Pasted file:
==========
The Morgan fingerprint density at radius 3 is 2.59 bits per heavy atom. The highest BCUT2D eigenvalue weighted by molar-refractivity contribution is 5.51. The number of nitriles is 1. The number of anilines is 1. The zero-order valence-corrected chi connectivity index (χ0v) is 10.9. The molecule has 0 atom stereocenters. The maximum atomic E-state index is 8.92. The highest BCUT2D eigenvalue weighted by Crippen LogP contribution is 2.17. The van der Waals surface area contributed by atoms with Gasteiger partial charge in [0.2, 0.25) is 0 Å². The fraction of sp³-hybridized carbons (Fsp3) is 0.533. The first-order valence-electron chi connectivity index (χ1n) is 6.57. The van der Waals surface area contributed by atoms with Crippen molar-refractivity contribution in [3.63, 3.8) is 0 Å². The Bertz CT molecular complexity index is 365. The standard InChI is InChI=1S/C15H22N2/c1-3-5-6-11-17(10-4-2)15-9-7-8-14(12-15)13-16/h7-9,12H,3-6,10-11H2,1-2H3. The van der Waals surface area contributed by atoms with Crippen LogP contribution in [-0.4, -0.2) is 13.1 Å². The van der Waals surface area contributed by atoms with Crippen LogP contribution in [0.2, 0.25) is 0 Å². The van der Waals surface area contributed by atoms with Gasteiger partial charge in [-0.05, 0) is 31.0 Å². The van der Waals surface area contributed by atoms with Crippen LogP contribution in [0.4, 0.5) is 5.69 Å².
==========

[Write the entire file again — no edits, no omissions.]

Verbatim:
The Morgan fingerprint density at radius 3 is 2.59 bits per heavy atom. The highest BCUT2D eigenvalue weighted by molar-refractivity contribution is 5.51. The number of nitriles is 1. The number of anilines is 1. The zero-order valence-corrected chi connectivity index (χ0v) is 10.9. The molecule has 0 atom stereocenters. The maximum atomic E-state index is 8.92. The highest BCUT2D eigenvalue weighted by Crippen LogP contribution is 2.17. The van der Waals surface area contributed by atoms with Gasteiger partial charge in [0.2, 0.25) is 0 Å². The fraction of sp³-hybridized carbons (Fsp3) is 0.533. The first-order valence-electron chi connectivity index (χ1n) is 6.57. The van der Waals surface area contributed by atoms with Crippen molar-refractivity contribution in [3.63, 3.8) is 0 Å². The Bertz CT molecular complexity index is 365. The standard InChI is InChI=1S/C15H22N2/c1-3-5-6-11-17(10-4-2)15-9-7-8-14(12-15)13-16/h7-9,12H,3-6,10-11H2,1-2H3. The van der Waals surface area contributed by atoms with Crippen LogP contribution in [-0.4, -0.2) is 13.1 Å². The van der Waals surface area contributed by atoms with Crippen LogP contribution in [0.2, 0.25) is 0 Å². The van der Waals surface area contributed by atoms with Gasteiger partial charge in [-0.05, 0) is 31.0 Å². The van der Waals surface area contributed by atoms with Crippen LogP contribution in [0.4, 0.5) is 5.69 Å².